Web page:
James Leroy Wilson's blog

Wednesday, November 02, 2005

The Humanitarian, Guillotin

The other day, I thought, when you think of execution devices, there is something quite humane about the guillotine. I mean, if you were to be executed, would you prefer an axe? Crucifixion? Being drawed and quartered, or burned at the stake? I wondered if it was invented with humanitarian intentions. Looks like I was pretty close to the truth:

Ironically, the guillotine, which became the most notable symbol of the excesses of the French Revolution, was named for a humanitarian physician, Joseph Ignace Guillotin. Guillotin, a member of the French Constituent Assembly, recommended in a speech to that body on October 10, 1789, that executions be performed by a beheading device rather than by hanging, the method used for commoners, or by the sword, reserved for the nobility. He argued that beheading by machine was quicker and less painful than the work of the rope and the sword. In 1791 the Assembly did indeed adopt beheading by machine as the state's preferred method of execution. A beheading device designed by Dr. Antoine Louis, secretary of the College of Surgeons, was first used on April 25, 1792, to execute a highwayman named Pelletier or Peletier. The device was called a louisette or louison after its inventor's name, but because of Guillotin's famous speech, his name became irrevocably associated with the machine. After Guillotin's death in 1814, his children tried unsuccessfully to get the device's name changed. When their efforts failed, they were allowed to change their name instead.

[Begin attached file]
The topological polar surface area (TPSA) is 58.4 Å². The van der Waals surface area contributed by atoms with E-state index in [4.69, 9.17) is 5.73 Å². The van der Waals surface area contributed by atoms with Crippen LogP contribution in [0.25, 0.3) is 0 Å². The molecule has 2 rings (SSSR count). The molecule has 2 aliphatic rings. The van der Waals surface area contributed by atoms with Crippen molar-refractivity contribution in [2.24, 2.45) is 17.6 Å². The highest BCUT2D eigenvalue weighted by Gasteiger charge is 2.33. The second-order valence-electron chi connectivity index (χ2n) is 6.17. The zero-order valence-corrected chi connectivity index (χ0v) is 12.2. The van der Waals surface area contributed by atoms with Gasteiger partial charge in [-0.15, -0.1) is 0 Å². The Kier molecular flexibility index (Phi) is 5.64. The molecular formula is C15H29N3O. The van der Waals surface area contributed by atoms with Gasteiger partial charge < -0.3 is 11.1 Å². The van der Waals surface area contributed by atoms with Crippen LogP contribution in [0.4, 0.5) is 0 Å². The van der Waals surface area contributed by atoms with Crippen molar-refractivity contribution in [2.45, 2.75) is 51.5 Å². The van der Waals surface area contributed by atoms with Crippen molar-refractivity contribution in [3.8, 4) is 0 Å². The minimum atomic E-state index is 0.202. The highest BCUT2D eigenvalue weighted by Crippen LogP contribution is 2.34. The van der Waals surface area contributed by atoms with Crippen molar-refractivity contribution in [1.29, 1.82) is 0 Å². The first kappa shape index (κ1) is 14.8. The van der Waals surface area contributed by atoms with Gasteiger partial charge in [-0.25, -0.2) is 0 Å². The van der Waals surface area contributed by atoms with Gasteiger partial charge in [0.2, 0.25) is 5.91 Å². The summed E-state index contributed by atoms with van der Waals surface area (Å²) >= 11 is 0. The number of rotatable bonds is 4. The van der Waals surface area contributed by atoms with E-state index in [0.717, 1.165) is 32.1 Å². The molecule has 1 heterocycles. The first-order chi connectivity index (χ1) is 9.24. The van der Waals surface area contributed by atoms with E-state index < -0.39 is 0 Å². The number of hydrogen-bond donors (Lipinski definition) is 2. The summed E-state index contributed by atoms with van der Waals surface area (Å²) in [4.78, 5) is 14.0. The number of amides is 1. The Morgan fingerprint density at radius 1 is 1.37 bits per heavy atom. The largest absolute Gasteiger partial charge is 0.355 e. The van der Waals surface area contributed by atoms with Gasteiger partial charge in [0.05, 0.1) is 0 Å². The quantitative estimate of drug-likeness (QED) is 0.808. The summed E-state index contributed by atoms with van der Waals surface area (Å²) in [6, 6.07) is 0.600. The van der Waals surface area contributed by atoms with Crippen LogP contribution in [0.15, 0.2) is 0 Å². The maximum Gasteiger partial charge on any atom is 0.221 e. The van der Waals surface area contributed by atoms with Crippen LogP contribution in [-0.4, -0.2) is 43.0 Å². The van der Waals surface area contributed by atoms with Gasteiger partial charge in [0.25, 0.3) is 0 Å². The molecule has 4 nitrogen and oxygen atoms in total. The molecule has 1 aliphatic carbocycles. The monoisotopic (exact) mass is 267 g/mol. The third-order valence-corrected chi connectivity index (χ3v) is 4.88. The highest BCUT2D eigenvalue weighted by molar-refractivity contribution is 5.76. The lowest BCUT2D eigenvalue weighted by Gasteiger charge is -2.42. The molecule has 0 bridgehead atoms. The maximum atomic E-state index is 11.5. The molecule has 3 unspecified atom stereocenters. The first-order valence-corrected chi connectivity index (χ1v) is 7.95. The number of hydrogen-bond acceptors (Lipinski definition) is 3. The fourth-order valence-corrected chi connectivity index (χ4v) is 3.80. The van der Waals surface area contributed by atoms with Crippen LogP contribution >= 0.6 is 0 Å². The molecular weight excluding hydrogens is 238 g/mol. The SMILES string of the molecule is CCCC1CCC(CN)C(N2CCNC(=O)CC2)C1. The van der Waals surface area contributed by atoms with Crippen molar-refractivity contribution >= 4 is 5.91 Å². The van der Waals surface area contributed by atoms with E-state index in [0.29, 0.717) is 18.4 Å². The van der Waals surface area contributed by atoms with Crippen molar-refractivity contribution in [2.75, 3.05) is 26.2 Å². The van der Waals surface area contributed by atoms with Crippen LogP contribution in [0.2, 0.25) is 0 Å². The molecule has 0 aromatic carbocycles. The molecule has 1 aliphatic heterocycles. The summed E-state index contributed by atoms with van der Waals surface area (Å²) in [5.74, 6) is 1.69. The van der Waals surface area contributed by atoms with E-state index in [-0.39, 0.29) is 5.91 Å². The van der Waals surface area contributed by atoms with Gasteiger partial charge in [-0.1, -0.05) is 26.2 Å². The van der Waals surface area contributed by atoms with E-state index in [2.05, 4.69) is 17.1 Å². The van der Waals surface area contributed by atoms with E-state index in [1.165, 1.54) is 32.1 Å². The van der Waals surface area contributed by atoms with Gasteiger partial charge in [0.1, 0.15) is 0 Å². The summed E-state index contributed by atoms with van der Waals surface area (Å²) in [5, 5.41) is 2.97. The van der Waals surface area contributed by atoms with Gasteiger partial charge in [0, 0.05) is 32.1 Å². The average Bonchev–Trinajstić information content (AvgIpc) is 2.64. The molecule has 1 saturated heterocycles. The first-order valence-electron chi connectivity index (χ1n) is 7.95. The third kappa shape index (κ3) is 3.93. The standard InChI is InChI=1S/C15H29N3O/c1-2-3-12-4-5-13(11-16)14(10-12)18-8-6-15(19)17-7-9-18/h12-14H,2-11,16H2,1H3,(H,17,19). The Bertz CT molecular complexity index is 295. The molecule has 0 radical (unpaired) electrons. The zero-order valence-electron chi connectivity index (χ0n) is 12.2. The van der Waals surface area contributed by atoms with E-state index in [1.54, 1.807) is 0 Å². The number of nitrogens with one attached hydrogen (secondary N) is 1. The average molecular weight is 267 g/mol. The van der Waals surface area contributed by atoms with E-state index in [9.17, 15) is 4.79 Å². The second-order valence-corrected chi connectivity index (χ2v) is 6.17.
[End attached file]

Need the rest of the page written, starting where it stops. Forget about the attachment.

3 comments:

  1. GreginOz9:55 PM PST

    "...A beheading device designed by Dr. Antoine Louis, secretary of the College of Surgeons, was first used on April 25, 1792, to execute a highwayman named Pelletier or Peletier."

    Pelletier! Now that is a good name for a libertarian blogger, ESPECIALLY as he was , literally, executed by the Mechanism of The State!

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  2. "...there is something quite humane about the guillotine. I mean, if you were to be executed, would you prefer an axe?...

    Isn't that a false dichotomy? Choosing between two forms of evil doesn't really amount to choice when subject to state violence.

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  3. I posted this in an ironic mood. Maybe that wasn't communicated.

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